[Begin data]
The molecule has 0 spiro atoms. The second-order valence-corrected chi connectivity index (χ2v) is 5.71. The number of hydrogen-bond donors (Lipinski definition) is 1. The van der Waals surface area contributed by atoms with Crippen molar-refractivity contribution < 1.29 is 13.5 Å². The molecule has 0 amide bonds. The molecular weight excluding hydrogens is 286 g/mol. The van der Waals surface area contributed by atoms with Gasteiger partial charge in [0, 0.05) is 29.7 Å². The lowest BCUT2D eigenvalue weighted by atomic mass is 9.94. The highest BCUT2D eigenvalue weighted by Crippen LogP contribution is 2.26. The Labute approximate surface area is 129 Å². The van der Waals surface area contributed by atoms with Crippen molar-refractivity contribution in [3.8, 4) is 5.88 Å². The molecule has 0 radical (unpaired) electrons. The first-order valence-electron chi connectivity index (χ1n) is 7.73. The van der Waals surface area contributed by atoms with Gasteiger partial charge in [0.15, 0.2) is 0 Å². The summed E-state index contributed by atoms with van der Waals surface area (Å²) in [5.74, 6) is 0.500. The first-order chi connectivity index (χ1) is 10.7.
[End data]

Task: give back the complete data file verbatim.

The molecule has 0 spiro atoms. The second-order valence-corrected chi connectivity index (χ2v) is 5.71. The number of hydrogen-bond donors (Lipinski definition) is 1. The van der Waals surface area contributed by atoms with Crippen molar-refractivity contribution < 1.29 is 13.5 Å². The molecule has 0 amide bonds. The molecular weight excluding hydrogens is 286 g/mol. The van der Waals surface area contributed by atoms with Gasteiger partial charge in [0, 0.05) is 29.7 Å². The lowest BCUT2D eigenvalue weighted by atomic mass is 9.94. The highest BCUT2D eigenvalue weighted by Crippen LogP contribution is 2.26. The Labute approximate surface area is 129 Å². The van der Waals surface area contributed by atoms with Crippen molar-refractivity contribution in [3.8, 4) is 5.88 Å². The molecule has 0 radical (unpaired) electrons. The first-order valence-electron chi connectivity index (χ1n) is 7.73. The van der Waals surface area contributed by atoms with Gasteiger partial charge in [0.15, 0.2) is 0 Å². The summed E-state index contributed by atoms with van der Waals surface area (Å²) in [5.74, 6) is 0.500. The first-order chi connectivity index (χ1) is 10.7.